As shown in FIG. 2 indicating the lower or bottom surface of the printing head 11, there are formed, in the lower surface of the printing head 11, two rows of black-ink (BK) nozzle holes 16 a, a row of cyan-ink (C) nozzle holes 16 b, a row of a yellow-ink (Y) nozzle holes 16 c, and a row of the magenta-ink (M) nozzle holes 16 d, which rows are arranged in order from the left to the right as seen in the bottom plan view of the printing head 11 of FIG. 2. These rows of the nozzle holes 16 a-16 d extend in a direction perpendicular to the moving direction of the head holder 12 (i.e., perpendicular to a primary scanning direction). The nozzle holes 16 a-16 d are formed in the lower surface of the printing head 11 so as to be open downwardly, such that the nozzle holes 16 a-16 d are opposed to the upper surface of the paper sheet P on which printing is performed.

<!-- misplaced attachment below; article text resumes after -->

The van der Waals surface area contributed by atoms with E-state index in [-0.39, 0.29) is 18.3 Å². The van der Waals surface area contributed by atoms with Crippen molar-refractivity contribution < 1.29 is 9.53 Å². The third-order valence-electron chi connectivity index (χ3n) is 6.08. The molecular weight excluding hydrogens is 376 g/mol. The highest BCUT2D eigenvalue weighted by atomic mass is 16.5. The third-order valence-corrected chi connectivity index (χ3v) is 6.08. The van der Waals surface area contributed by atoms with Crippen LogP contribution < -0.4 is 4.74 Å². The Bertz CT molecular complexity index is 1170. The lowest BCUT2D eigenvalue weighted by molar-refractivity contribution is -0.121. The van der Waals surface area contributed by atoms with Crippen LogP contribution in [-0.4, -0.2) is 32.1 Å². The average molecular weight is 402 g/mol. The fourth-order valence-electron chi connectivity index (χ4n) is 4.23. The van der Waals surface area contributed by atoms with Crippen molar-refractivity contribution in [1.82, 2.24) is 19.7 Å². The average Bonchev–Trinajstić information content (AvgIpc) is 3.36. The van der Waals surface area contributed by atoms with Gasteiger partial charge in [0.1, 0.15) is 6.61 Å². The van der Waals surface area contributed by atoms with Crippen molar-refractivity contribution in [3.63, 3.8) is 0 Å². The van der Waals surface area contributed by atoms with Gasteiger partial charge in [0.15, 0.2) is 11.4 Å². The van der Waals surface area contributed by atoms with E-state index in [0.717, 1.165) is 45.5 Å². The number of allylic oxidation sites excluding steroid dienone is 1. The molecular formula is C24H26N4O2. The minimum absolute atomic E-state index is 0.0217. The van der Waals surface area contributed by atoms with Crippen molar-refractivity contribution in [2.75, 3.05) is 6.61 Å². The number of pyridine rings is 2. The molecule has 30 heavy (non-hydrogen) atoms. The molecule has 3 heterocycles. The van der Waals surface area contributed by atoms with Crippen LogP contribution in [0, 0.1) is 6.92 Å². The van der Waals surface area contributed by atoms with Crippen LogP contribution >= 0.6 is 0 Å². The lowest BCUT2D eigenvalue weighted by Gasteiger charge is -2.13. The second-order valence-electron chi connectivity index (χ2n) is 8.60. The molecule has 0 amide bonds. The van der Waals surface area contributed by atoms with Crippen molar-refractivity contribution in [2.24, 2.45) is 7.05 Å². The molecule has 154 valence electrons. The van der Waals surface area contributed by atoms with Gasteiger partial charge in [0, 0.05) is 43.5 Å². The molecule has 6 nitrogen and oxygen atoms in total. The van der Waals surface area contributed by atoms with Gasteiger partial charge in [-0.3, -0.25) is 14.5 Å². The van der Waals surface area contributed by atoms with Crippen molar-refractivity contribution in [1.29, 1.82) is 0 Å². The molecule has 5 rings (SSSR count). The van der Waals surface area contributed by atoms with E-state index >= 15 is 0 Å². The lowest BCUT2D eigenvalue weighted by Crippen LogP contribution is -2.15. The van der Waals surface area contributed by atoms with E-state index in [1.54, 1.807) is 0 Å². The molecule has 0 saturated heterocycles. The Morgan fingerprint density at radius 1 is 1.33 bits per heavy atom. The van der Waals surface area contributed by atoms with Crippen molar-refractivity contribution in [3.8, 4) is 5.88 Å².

As shown in FIG. 3, at one of longitudinally opposite ends of the printing head 11, four ink supply holes 18 a-18 d of a cavity unit 17 respectively for the inks of our different colors are formed in a row so as to be open in the upper surface of the printing head 11. The inks are distributed via respective ink supply channels extending from the respective ink supply holes 18 a-18 d, and are ejected from the nozzle holes 16 a-16 d by driving a piezoelectric actuator 19. The area of opening of the ink supply hole 18 a for the black ink (BK) is made larger than that of the other ink supply holes 18 b-18 d for the cyan ink (C), the yellow ink (Y), and the magenta ink (M), respectively.